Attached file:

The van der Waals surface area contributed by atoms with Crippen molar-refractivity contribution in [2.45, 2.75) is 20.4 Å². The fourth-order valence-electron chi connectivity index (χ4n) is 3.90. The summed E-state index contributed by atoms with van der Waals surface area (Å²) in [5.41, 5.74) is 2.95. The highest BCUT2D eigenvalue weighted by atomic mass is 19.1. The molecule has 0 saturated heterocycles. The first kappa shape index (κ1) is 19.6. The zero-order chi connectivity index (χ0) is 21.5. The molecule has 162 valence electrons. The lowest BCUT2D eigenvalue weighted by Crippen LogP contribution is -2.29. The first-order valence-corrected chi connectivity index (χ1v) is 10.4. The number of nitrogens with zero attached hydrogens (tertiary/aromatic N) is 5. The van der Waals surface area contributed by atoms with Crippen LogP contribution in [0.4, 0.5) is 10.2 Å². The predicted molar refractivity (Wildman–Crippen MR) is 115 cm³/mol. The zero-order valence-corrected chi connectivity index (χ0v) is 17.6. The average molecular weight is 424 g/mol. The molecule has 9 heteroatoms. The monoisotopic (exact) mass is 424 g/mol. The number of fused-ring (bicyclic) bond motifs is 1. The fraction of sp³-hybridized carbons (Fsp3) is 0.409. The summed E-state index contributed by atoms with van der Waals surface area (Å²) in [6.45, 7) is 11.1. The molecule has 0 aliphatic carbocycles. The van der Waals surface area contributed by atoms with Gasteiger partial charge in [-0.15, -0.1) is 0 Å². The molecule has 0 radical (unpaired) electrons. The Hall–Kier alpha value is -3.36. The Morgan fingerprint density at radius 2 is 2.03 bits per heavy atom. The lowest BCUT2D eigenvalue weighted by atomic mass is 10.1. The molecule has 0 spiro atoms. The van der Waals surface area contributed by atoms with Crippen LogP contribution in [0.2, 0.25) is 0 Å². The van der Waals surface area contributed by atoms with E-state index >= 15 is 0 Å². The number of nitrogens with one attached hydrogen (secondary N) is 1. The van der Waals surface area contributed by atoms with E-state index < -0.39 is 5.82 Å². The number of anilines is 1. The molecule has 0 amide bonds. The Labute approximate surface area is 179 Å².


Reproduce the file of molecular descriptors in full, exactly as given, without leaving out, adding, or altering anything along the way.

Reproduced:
The van der Waals surface area contributed by atoms with Crippen molar-refractivity contribution in [2.45, 2.75) is 20.4 Å². The fourth-order valence-electron chi connectivity index (χ4n) is 3.90. The summed E-state index contributed by atoms with van der Waals surface area (Å²) in [5.41, 5.74) is 2.95. The highest BCUT2D eigenvalue weighted by atomic mass is 19.1. The molecule has 0 saturated heterocycles. The first kappa shape index (κ1) is 19.6. The zero-order chi connectivity index (χ0) is 21.5. The molecule has 162 valence electrons. The lowest BCUT2D eigenvalue weighted by Crippen LogP contribution is -2.29. The first-order valence-corrected chi connectivity index (χ1v) is 10.4. The number of nitrogens with zero attached hydrogens (tertiary/aromatic N) is 5. The van der Waals surface area contributed by atoms with Crippen LogP contribution in [0.4, 0.5) is 10.2 Å². The predicted molar refractivity (Wildman–Crippen MR) is 115 cm³/mol. The zero-order valence-corrected chi connectivity index (χ0v) is 17.6. The average molecular weight is 424 g/mol. The molecule has 9 heteroatoms. The monoisotopic (exact) mass is 424 g/mol. The number of fused-ring (bicyclic) bond motifs is 1. The fraction of sp³-hybridized carbons (Fsp3) is 0.409. The summed E-state index contributed by atoms with van der Waals surface area (Å²) in [6.45, 7) is 11.1. The molecule has 0 aliphatic carbocycles. The van der Waals surface area contributed by atoms with Gasteiger partial charge in [-0.15, -0.1) is 0 Å². The molecule has 0 radical (unpaired) electrons. The Hall–Kier alpha value is -3.36. The Morgan fingerprint density at radius 2 is 2.03 bits per heavy atom. The lowest BCUT2D eigenvalue weighted by atomic mass is 10.1. The molecule has 0 spiro atoms. The van der Waals surface area contributed by atoms with Crippen LogP contribution in [0.2, 0.25) is 0 Å². The van der Waals surface area contributed by atoms with E-state index >= 15 is 0 Å². The number of nitrogens with one attached hydrogen (secondary N) is 1. The van der Waals surface area contributed by atoms with E-state index < -0.39 is 5.82 Å². The number of anilines is 1. The molecule has 0 amide bonds. The Labute approximate surface area is 179 Å².